We traced cables, and pinged and prodded. We looked for blinky lights on the machines and the matching blinky on the hubs. Once or twice a machine came up then fell away. I took some consolation in the fact that a third of them worked, but how great is a classroom control demo when only a third of the machines show any interest? Besides, the third that worked were DOGS. They refreshed slowly, control was twitchy, and the whole experience seemed unstable especially after a butter-smooth run with NetSupport on the laptops. The connectivity problem was all network.

Some of the ports in the used hubs are blown. Some of the ethernet cards in the laptops are hosed/loose/clogged with a bug carcass (really). Some of the network cables crimped and strangled to death. Sunspots affected the remaining machines, and in a matter of minutes, the integration of the used and the new seemed like a Really Bad Idea.

So we decided on one thing: if you chose the used model for your school, you don’t get classroom control. It’s just too wonky dealing in used gear. The maintenance is a pain, and in the age of wireless, running a buttload of cables just seems wrong.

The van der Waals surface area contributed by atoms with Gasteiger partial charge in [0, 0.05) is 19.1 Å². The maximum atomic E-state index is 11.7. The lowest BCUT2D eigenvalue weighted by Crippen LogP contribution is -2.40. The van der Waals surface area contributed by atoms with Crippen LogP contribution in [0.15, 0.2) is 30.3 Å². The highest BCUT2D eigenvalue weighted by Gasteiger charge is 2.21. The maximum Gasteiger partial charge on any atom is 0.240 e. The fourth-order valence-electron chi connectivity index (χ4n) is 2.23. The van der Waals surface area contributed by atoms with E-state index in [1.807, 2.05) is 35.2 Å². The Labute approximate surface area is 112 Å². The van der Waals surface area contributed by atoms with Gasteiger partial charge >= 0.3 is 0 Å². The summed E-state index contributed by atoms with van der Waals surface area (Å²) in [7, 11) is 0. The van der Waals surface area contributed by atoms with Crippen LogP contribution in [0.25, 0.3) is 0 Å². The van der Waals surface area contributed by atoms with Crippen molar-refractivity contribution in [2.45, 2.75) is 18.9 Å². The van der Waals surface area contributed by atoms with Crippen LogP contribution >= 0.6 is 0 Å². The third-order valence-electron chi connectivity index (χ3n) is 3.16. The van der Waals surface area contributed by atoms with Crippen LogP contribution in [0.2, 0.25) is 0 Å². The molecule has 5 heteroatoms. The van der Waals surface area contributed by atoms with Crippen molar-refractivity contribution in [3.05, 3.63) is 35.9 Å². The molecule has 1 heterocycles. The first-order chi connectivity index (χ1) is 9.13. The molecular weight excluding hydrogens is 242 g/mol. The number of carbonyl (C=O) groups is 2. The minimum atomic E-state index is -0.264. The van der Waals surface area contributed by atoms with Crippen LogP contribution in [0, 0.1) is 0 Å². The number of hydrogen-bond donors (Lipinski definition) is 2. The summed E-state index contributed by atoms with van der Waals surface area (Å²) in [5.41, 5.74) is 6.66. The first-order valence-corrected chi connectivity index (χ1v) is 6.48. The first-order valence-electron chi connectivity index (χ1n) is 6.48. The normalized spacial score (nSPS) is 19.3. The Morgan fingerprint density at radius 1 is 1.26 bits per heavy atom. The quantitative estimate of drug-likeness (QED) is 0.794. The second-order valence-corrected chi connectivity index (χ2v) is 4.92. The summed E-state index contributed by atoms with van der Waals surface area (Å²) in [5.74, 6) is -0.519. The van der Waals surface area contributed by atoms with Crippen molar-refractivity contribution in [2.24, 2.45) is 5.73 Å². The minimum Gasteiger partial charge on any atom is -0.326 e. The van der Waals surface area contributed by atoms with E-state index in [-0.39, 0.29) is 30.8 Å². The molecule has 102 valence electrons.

I’d love to see Insight and NetSupport in action –they might be the magic that pulls it off– but I just can’t afford them.

So unless I feel somehow masochistic, we’ll be ripping out the wired network on the laptop side. The classroom control will be just fine for the new side of the room, and the demo will go on. Lesson learned.

We also learned that we’ll have to be pretty heavy-handed with the agreement our classrooms sign. Three of the laptops were so smudged with fingerprints they were unreadable. One of the machines was infested with viruses because Deep Freeze was disabled. In our agreement, we’ll list heavy prices for cleaning screens and reloading machines. We want them to accuse us of highway robbery to perform such simple tasks. We want it to be painful to have to pay money because you didn’t tell your users not to smear their boogers on the monitors. We need them to know that admins can’t run around thawing machines for no good reason in such a hostile virus-laden environment. These machines won’t last a month if we don’t at least try to scare some good practices into them.

We’re toying with a version of the agreement that allows us to keep admin control of the classroom. We keep the BIOS mod passwords, admin passwords and Deep Freeze passwords. We allow them the use of a decent-sized thawed drive (for software installs) since the system partition will be frozen and we absolve them of any problems that occur. This puts us in an administrative role, but this might be just the thing for a staff that’s not confident in their admin skills. Either way, we’ve got to get this worked out, otherwise, a classroom won’t last a month.

Tomorrow I’m off to Kampala to meet with the Ministry of Finance about our taxes. Best case- a waiver. Worst case, a refund on what we’ve already paid. Ok, that’s not the worst case, but it’s the worst case I want to consider.